Parents who share beloved classic books with their children are responsible for helping them recognize outdated, offensive content. Newbery medalist Grace Lin compares books such as the Little House series to out-of-touch relatives: “You can still love that relative, and you can still let them be a part of your child’s life. But because you know they might say something you don’t like, don’t you try to keep an extra ear open, in case they say something in front of your child? And then, don’t you explain afterwards?”
Then, there are writers like me who hope to reach hordes of young readers. We have responsibilities as well, both to our own stories and to promoting the stories of writers whose words have been harder to hear in a system that was built to exclude them. Especially as a reader and writer who has never struggled to find representation, characters who are essentially like me, I need to write characters of different backgrounds respectfully and responsibly.
I also may need to engage the valuable services of sensitivity readers—as author Anna Hecker aptly calls them, “diversity editors.” For my work-in-progress, a fairytale retelling that features a diverse cast and a white supremacist antagonist, I know I’ll need to check my privilege and ask for help (more than once) to make this story complete and genuine.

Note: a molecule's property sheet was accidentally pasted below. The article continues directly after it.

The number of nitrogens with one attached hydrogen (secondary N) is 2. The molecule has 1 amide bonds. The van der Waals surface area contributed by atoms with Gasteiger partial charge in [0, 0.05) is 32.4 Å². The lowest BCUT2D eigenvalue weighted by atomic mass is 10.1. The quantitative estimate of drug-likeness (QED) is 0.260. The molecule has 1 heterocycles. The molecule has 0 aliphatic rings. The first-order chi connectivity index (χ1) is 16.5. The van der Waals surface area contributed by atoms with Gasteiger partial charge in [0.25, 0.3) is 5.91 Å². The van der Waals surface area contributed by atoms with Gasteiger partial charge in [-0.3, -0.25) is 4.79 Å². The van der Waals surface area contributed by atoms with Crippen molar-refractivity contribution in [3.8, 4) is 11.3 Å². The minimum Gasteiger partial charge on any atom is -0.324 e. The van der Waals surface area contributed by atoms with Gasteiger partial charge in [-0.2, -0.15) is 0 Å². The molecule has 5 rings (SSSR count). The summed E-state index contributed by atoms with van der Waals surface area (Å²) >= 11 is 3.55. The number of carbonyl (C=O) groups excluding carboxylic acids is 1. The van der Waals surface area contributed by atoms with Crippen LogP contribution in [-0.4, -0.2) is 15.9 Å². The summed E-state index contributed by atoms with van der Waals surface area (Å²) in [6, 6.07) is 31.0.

In short, writers are responsible for producing and supporting the most authentic, fulfilling content we can for present and future readers. If we can do that, then maybe someday next-generation readers will scoop up first-edition copies of our books at library sales.
And maybe, hopefully, we won’t make them cringe.
Joy Givens resides in Pittsburgh, Pennsylvania, with her fantastic husband, their two remarkable sons, and an impossibly lovable dog. Joy primarily writes “fresh, fantastic, fierce” young adult fiction. Her novel UGLY STICK, short story collection APRIL’S ROOTS, and nonfiction guide THE NEW SAT HANDBOOK are available on Amazon.com. Joy’s short fiction has also been published by WOW! Women on Writing and Cat & Mouse Press (BEACH LIFE anthology, 2017). In addition to her writing, Joy is the owner and lead tutor of Givens Academic and Preparatory Tutoring, a company serving the greater Pittsburgh area. She enjoys singing and listening to most genres of music, cooking for family and friends, and curling up with a good book and good coffee